Evolution of recipient characteristics over 3 decades and impact on survival after lung transplantation

Haytham Elgharably, Kamal S. Ayyat, Toshihiro Okamoto, Lucy Thuita, Shinya Unai, Alejandro C. Bribriesco, James J. Yun, Douglas R. Johnston, Usman Ahmad, Sudish C. Murthy, Marie M. Budev, Gosta B. Pettersson, Kenneth R. McCurry*

*Corresponding author for this work

Research output: Contribution to journalArticlepeer-review

3 Scopus citations


Background. Lung transplantation (LTx) is a definitive treatment for end-stage lung disease. Herein, we reviewed our center experience over 3 decades to examine the evolution of recipient characteristics and contemporary predictors of survival for LTx. Methods. We retrospectively reviewed the data of LTx procedures performed at our institution from January 1990 to January 2019 (n=1819). The cohort is divided into 3 eras; I: 1990–1998 (n=152), II: 1999–2008 (n=521), and III: 2009–2018 (n=1146). Univariate and multivariate analyses of survival in era III were performed. Results. Pulmonary fibrosis has become the leading indication for LTx (13% in era I, 57% in era III). Median recipient age increased (era I: 46 y–era III: 61 y) as well as intraoperative mechanical circulatory support (era I: 0%–era III: 6%). Higher lung allocation score was associated with primary graft dysfunction (P<0.0001), postoperative extracorporeal mechanical support (P<0.0001), and in-hospital mortality (P = 0.002). In era III, hypoalbuminemia, thrombocytopenia, and high primary graft dysfunction grade were multivariate predictors of early mortality. The 5-y survival in eras II (55%) and III (55%) were superior to era I (40%, P<0.001). Risk factors for late mortality in era III included recipient age, chronic allograft dysfunction, renal dysfunction, high model for end-stage liver disease score, and single LTx. Conclusions. In this longitudinal single-center study, recipient characteristics have evolved to include sicker patients with greater complexity of procedures and risk for postoperative complications but without significant impact on hospital mortality or long-term survival. With advancing surgical techniques and perioperative management, there is room for further progress in the field.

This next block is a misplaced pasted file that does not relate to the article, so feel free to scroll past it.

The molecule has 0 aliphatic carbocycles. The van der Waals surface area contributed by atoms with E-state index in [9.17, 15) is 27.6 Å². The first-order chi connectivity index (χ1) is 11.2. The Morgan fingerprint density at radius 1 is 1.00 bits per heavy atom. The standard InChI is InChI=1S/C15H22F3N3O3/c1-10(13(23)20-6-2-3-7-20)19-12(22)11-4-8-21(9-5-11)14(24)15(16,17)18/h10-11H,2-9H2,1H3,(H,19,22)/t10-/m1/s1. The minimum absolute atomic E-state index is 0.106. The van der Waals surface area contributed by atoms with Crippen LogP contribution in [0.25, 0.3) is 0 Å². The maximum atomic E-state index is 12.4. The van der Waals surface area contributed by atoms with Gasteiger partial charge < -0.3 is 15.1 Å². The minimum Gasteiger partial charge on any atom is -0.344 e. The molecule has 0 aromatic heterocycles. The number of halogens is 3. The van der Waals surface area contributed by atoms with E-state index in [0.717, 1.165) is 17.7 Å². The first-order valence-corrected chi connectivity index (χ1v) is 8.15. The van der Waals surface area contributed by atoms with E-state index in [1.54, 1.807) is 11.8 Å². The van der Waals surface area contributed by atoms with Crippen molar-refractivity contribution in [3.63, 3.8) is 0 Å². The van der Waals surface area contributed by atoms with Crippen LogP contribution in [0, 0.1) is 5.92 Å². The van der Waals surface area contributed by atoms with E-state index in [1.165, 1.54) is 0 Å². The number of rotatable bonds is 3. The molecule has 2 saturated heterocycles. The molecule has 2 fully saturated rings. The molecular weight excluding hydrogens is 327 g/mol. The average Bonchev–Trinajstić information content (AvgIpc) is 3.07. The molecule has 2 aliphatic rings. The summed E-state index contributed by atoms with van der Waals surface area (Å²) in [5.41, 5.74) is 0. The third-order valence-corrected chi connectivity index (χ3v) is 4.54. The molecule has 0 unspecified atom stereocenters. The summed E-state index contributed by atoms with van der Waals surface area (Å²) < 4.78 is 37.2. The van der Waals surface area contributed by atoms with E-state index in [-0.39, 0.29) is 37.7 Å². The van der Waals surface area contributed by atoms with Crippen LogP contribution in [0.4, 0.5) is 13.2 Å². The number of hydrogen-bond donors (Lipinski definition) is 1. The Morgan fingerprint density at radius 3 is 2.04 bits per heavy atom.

Original languageEnglish (US)
Pages (from-to)E387-E394
Issue number12
StatePublished - Dec 1 2021

ASJC Scopus subject areas

  • Transplantation


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